Richard Orofino Releases New Single – Scratch Off.Richard Orofino is a Brooklyn based singer-songwriter, producer. An already decorated artist and a sought after writer/producer, he has collaborated with a diverse group of artists in NY, LA, Nashville and London including Evan Voytas (UPSAHL, Loyal Lobos), Isaac Flynn (Hembree) and John Carroll-Kirby (Solange, Connan Mockasin). After discovering the art of production in 2013, he has been able to fuse his strong artistic vision across all aspects of being a modern day ‘singer-songwriter plus’ offering.
With a string of releases so far this year such as ‘Fake Me’ and ‘Wanna Say’ featured in the likes of Wonderland, Clash Magazine and more, Richard now releases his highly anticipated upcoming EP ‘Chimaera’, with the stunning alt-pop lead single ‘Scratch Off’.
Richard’s personality and a subtle yet deserved swagger shines through on this track in particular, with his once bedroom pop sound now evolving into a whole other sphere, implementing his own stamp in what feels like a significant body of work for Richard.
‘Good When I Lie’ also follows suit with the nostalgic 90s grunge guitar sound that’s now also synonymous with Richard’s offering as a multi-faceted and purposeful artist. Breezy and deep melodies possess each track that are vulnerable and yet only showcases his confidence and growth as a person and performer.
‘I do, I want it, let me go back home’ is the line that runs true in ‘Scratch Off’, where this track culminates Richard’s love for indie and rock music, and transitions into a melancholic emo, alt-pop folk sound that has captured so many people this year. Richard loves to leave the meaning of his songs up to interpretation, but there are distinctive lines that embody self sabotage and loneliness. ‘Wanna Say’ is also a standout in what is a superb and inspiring 5-track EP from Richard Orofino, in this introspective and confessional collection of songs.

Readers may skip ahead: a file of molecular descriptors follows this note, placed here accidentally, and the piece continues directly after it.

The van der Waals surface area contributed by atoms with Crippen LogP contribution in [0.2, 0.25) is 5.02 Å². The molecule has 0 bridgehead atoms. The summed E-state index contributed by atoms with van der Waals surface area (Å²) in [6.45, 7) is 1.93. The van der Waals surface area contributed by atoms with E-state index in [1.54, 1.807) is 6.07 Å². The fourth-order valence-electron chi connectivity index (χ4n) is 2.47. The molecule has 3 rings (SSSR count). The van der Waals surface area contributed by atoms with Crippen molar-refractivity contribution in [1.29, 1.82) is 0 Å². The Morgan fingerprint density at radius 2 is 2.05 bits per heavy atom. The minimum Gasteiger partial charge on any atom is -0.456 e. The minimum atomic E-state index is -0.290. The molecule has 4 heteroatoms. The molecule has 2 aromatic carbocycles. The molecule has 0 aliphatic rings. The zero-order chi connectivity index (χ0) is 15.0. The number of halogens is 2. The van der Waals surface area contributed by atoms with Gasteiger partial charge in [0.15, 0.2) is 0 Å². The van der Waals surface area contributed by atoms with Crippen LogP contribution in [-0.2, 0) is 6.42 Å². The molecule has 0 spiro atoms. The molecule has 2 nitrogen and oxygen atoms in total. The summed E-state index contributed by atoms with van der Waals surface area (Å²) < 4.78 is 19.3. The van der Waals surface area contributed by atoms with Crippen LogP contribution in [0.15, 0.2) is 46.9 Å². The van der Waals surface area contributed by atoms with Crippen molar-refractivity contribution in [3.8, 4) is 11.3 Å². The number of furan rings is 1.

Speaking on the meaning behind ‘Scratch Off’ and the EP, Richard explains:
“‘Scratch Off’ takes place in a sort of interrogation scenario, lyrically held to the mouth of the captor or overseer. The perspective we hear from has an evil energy, making us sympathize with this prisoner we hear about in the song. Our narrator gets joy from hearing their captive shout, “Let me go back home”, and laughing while they sit “under a fluorescent hell zone.”
Although I found myself diving back into my love for rock and folk music, Chimaera definitely feels like a new stage for my music. I think building production around these sort of emo/folk songs has allowed me to mess around with blending synth and pop elements in a new way. Lyrically, Chimaera touches on a few themes with the most forefront being loneliness, identity, and change. A lot of doubt, depression and self sabotage come into play as well. Really fun, happy stuff.”